Meteor radar vertical wind observation biases and mathematical debiasing strategies including the 3DVAR+DIV algorithm

Gunter Stober, Alan Liu, Alexander Kozlovsky, Zishun Qiao, Ales Kuchar, Christoph Jacobi, Chris Meek, Diego Janches, Guiping Liu, Masaki Tsutsumi, Njål Gulbrandsen, Satonori Nozawa, Mark Lester, Evgenia Belova, Johan Kero, Nicholas Mitchell

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9 Citations (SciVal)


Meteor radars have become widely used instruments to study atmospheric dynamics, particularly in the 70 to 110km altitude region. These systems have been proven to provide reliable and continuous measurements of horizontal winds in the mesosphere and lower thermosphere. Recently, there have been many attempts to utilize specular and/or transverse scatter meteor measurements to estimate vertical winds and vertical wind variability. In this study we investigate potential biases in vertical wind estimation that are intrinsic to the meteor radar observation geometry and scattering mechanism, and we introduce a mathematical debiasing process to mitigate them. This process makes use of a spatiotemporal Laplace filter, which is based on a generalized Tikhonov regularization. Vertical winds obtained from this retrieval algorithm are compared to UA-ICON model data. This comparison reveals good agreement in the statistical moments of the vertical velocity distributions. Furthermore, we present the first observational indications of a forward scatter wind bias. It appears to be caused by the scattering center's apparent motion along the meteor trajectory when the meteoric plasma column is drifted by the wind. The hypothesis is tested by a radiant mapping of two meteor showers. Finally, we introduce a new retrieval algorithm providing a physically and mathematically sound solution to derive vertical winds and wind variability from multistatic meteor radar networks such as the Nordic Meteor Radar Cluster (NORDIC) and the Chilean Observation Network De meteOr Radars (CONDOR). The new retrieval is called 3DVAR+DIV and includes additional diagnostics such as the horizontal divergence and relative vorticity to ensure a physically consistent solution for all 3D winds in spatially resolved domains. Based on this new algorithm we obtained vertical velocities in the range of wCombining double low line±1-2ms-1 for most of the analyzed data during 2 years of collection, which is consistent with the values reported from general circulation models (GCMs) for this timescale and spatial resolution.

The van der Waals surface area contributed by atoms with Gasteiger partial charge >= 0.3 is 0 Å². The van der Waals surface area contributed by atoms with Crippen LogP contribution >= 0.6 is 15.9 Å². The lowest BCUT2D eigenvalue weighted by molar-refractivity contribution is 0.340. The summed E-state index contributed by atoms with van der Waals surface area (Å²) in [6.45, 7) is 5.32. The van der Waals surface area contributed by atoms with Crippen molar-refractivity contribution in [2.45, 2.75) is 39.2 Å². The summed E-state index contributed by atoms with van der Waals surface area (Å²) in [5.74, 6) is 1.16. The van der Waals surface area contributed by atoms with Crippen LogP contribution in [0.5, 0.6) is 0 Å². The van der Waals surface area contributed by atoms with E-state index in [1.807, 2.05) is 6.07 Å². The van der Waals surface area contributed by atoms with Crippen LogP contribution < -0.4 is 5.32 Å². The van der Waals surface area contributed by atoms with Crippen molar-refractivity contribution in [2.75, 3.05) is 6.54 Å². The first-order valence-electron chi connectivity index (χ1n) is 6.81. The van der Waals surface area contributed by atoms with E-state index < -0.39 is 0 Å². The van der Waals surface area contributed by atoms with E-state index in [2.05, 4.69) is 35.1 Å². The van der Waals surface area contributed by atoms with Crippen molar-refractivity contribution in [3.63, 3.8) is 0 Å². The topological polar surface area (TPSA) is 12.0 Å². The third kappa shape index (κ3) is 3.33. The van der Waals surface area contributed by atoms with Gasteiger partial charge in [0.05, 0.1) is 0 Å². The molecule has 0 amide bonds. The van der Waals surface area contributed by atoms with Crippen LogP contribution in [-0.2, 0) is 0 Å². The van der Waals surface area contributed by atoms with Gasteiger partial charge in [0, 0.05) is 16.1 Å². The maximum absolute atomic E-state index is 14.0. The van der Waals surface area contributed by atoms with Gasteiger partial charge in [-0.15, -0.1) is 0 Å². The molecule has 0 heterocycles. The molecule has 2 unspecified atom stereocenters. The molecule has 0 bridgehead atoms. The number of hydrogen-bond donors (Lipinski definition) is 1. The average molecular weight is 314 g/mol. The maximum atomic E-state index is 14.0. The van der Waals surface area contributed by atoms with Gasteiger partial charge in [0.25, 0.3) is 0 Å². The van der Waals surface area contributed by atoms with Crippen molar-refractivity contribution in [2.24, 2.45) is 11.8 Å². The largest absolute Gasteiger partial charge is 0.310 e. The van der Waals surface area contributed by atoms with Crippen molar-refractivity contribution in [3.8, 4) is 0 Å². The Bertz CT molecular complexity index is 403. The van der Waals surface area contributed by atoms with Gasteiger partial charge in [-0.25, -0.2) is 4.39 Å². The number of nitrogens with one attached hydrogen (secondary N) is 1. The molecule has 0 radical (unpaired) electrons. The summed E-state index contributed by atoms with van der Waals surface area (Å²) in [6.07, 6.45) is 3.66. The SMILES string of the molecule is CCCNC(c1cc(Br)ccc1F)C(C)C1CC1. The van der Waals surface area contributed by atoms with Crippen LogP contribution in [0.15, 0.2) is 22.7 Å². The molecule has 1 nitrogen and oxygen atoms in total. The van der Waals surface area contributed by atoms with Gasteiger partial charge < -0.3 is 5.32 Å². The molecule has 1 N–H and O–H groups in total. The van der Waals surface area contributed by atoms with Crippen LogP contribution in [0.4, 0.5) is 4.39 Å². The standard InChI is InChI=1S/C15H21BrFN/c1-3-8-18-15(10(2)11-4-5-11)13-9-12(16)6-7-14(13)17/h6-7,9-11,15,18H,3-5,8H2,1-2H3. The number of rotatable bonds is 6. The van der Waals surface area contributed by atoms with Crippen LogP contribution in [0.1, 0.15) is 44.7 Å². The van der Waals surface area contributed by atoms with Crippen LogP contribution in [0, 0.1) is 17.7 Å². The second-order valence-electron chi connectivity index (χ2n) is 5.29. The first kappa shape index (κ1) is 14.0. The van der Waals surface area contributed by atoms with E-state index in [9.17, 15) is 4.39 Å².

Original languageEnglish
Pages (from-to)5769-5792
Number of pages24
JournalAtmospheric Measurement Techniques
Issue number19
Publication statusPublished - 13 Oct 2022

Bibliographical note

Funding Information:
Gunter Stober is a member of the Oeschger Center for Climate Change Research (OCCR). The work by Alan Liu is supported by (while serving at) the National Science Foundation (NSF), USA. Chris Meek is grateful for the logistical support of the Institute of Space and Atmospheric Studies at the University of Saskatchewan. Diego Janches was supported by the NASA Heliophysics ISFM program. The Esrange meteor radar operation, maintenance, and data collection were provided by the Esrange Space Center of the Swedish Space Corporation. The 3DVar retrievals were developed as part of the ARISE design study ( , last access: 8 October 2020) funded by the European Union's Seventh Framework Programme for Research and Technological Development. We thank Hauke Schmidt (Max Planck Institute for Meteorology) for providing the UA-ICON output. Njål Gulbrandsen acknowledges the support of the Leibniz Institute of Atmospheric Physics (IAP), Kühlungsborn, Germany, for their contributions to the upgrade of the TRO meteor radar. Calculations were performed on UBELIX ( , last access: 12 October 2022), the HPC cluster at the University of Bern.

Funding Information:
This research has been supported by the National Science Foundation (NSF, grant no. 1828589), the Deutsche Forschungsgemeinschaft (grant no. JA 836/43-1), the NASA Heliophysics ISFM program, NASA NESC assessment TI-17-01204, the NASA Meteoroid Environment Office (grant no. 80NSSC18M0046), the STFC (grant no. ST/S000429/1), and the Japan Society for the Promotion of Science (JSPS, Grants-in-Aid for Scientific Research, grant no. 17H02968).

ASJC Scopus subject areas

  • Atmospheric Science


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